Several years ago, I immersed Dan (not his real name) into Christ. Dan had been an atheist all his adult life. He was a brilliant mathematician and his general knowledge (name a composer and he could tell you when he was born, his life story and all the music he had composed when and why) was vast and astounding. I had studied with his wife and, when she became a Christian, Dan came along to our Bible classes and assembly to see what it was all about. We struck up a friendship and eventually we began to talk about God and what it means to be a Christian.

One day Dan told me that he was now a believer and wanted to follow Christ. We studied a few times and he was immersed. How did that happen? What wise things did I say to persuade him out of unbelief to belief? I don’t have a clue! But, when he opened his thinking to consider the possibility of a supernatural designer-creator, it just seemed to make more sense than the alternative.

I want to mention again the website of the finest Christian apologist that I know of, John Clayton. Have a look at


Filed under Apologetics, Atheism/Theism, conversion, Culture Wars, morality, Religion, Science, Supernatural, Theism

How to Change the World…no…Really!

What a world! For all too many it is a world of wars, genocides, starvation, poverty, disease, oppression, exploitation, terror, slavery, homelessness…the list goes on and on. The footnotes read: trauma, hopelessness, stress, emotional collapse, heartbreak, confusion, loneliness, suicide, divorce, abandonment. What a lousy place this earth can be! What a better place it could be!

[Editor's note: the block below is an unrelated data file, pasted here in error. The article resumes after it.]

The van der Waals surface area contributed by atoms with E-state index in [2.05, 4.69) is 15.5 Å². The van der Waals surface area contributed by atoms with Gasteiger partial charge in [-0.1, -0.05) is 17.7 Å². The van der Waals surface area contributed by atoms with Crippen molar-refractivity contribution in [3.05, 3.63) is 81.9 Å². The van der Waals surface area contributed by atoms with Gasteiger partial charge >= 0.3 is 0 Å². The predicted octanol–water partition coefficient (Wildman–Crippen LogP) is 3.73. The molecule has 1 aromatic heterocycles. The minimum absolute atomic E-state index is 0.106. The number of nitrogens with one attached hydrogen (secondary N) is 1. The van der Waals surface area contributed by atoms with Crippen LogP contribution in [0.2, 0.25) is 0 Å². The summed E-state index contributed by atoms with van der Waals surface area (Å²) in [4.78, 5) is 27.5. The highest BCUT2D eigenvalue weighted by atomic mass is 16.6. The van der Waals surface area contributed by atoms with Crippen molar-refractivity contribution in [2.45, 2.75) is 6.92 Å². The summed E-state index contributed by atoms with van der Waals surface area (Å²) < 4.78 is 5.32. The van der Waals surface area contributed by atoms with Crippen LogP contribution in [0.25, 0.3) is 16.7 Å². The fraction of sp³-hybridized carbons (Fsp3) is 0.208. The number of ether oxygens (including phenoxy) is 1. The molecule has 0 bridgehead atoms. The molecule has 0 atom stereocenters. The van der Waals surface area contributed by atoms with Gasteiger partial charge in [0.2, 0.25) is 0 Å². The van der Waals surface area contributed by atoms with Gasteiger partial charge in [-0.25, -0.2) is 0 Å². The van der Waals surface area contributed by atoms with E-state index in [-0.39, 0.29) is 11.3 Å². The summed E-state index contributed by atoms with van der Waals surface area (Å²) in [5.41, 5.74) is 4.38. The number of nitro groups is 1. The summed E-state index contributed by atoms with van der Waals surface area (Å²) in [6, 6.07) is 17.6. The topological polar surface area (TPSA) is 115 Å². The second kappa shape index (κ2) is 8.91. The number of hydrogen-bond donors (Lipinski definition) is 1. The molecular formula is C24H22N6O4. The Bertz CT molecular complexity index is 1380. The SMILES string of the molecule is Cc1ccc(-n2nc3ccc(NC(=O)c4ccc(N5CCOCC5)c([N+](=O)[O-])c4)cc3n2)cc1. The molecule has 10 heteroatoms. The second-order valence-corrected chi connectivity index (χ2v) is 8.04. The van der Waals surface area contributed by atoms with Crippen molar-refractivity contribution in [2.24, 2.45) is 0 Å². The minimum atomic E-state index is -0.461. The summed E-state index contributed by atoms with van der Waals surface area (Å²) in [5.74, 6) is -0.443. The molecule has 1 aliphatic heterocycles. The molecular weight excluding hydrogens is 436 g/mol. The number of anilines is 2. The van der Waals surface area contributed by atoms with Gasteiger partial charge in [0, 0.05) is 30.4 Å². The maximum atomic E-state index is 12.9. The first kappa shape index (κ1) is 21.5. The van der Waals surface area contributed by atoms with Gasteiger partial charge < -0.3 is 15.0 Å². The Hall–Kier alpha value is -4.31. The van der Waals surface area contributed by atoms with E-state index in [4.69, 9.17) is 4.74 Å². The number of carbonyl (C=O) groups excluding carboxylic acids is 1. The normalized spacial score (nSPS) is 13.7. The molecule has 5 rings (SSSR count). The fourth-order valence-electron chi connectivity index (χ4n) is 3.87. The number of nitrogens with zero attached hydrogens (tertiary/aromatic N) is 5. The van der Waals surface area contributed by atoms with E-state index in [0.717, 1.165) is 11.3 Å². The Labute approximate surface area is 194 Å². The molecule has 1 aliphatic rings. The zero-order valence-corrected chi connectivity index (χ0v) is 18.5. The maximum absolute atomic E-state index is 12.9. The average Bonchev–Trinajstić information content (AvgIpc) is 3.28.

Lately I’ve been getting email from brothers and sisters agitating for or against a certain presidential candidate or political party. If this political party prevails it will be the downfall (or continued downfall) of civilization as we know it. Doom and gloom if this one is elected, sweetness and light if that one is elected. How ridiculous!

It’s easy to understand why some think that they can change the world by politics. Continue reading


Filed under Culture Wars, Current Events, Good & Evil, Jesus Christ, Kingdom Growth, Missions/Evangelism, Preaching/Teaching, Religion, Salvation

Realistic Unity

There is realistic unity and unrealistic unity. The latter depends on complete agreement on every point. The former enables people to live and work together regardless of differences of opinion.

Humility is an absolute essential. In every working relationship, someone has to submit to someone else. The relationship of the incarnate expression of God submitting to God as Spirit (Philippians 2) is a perfect example. The Son, though equal in essence to the Father, takes a submissive role in order to achieve redemption and reconciliation.

Agape (unconditional love) is the most important ingredient. Agape means that I take pains to care what the object of my love thinks, believes and needs. That means I will make no decision, jump to no conclusion and initiate no action without taking their thoughts, beliefs and needs into obvious and honest consideration.

All successful relationships (marriages, for example) depend on realistic unity. No marriage can successfully function, for example, when one or both spouses insist on conformity to their opinion. Healthy working relationships are characterized by healthy discussion leading to compromise and submission based on agape and humility. This will work in any relationship.

It doesn’t take a Solomon to see the application to churches. Unity is a constant theme in the letters to the churches. But it is a realistic unity among a loving and humble group of believers.

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Filed under Christlikeness, church, Community, Love and Marriage, Religion, Respect, Salvation